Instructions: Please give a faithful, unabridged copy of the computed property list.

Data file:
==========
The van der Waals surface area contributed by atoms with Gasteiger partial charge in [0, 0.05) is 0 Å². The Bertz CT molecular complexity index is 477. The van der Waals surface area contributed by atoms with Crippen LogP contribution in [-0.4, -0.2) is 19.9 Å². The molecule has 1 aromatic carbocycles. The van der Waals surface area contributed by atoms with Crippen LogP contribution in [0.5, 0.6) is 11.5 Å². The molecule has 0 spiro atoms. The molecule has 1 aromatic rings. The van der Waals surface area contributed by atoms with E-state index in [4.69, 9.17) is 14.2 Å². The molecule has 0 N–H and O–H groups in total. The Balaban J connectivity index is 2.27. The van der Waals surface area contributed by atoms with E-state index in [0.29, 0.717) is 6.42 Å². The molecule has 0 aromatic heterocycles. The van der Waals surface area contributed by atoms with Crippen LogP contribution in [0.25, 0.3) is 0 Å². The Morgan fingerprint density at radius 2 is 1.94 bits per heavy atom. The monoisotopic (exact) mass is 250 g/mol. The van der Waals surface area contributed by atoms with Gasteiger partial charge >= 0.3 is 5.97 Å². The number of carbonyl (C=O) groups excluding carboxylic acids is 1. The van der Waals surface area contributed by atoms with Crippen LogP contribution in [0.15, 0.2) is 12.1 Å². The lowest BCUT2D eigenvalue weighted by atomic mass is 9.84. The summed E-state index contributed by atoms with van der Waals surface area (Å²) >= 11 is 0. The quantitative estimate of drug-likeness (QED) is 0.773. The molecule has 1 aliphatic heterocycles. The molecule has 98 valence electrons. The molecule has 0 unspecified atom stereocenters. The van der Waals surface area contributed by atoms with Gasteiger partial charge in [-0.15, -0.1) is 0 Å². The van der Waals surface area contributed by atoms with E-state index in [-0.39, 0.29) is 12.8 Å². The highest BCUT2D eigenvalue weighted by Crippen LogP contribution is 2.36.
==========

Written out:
The van der Waals surface area contributed by atoms with Gasteiger partial charge in [0, 0.05) is 0 Å². The Bertz CT molecular complexity index is 477. The van der Waals surface area contributed by atoms with Crippen LogP contribution in [-0.4, -0.2) is 19.9 Å². The molecule has 1 aromatic carbocycles. The van der Waals surface area contributed by atoms with Crippen LogP contribution in [0.5, 0.6) is 11.5 Å². The molecule has 0 spiro atoms. The molecule has 1 aromatic rings. The van der Waals surface area contributed by atoms with E-state index in [4.69, 9.17) is 14.2 Å². The molecule has 0 N–H and O–H groups in total. The Balaban J connectivity index is 2.27. The van der Waals surface area contributed by atoms with E-state index in [0.29, 0.717) is 6.42 Å². The molecule has 0 aromatic heterocycles. The van der Waals surface area contributed by atoms with Crippen LogP contribution in [0.25, 0.3) is 0 Å². The Morgan fingerprint density at radius 2 is 1.94 bits per heavy atom. The monoisotopic (exact) mass is 250 g/mol. The van der Waals surface area contributed by atoms with Gasteiger partial charge >= 0.3 is 5.97 Å². The number of carbonyl (C=O) groups excluding carboxylic acids is 1. The van der Waals surface area contributed by atoms with Crippen LogP contribution in [0.15, 0.2) is 12.1 Å². The lowest BCUT2D eigenvalue weighted by atomic mass is 9.84. The summed E-state index contributed by atoms with van der Waals surface area (Å²) >= 11 is 0. The quantitative estimate of drug-likeness (QED) is 0.773. The molecule has 1 aliphatic heterocycles. The molecule has 98 valence electrons. The molecule has 0 unspecified atom stereocenters. The van der Waals surface area contributed by atoms with Gasteiger partial charge in [-0.15, -0.1) is 0 Å². The van der Waals surface area contributed by atoms with E-state index in [-0.39, 0.29) is 12.8 Å². The highest BCUT2D eigenvalue weighted by Crippen LogP contribution is 2.36.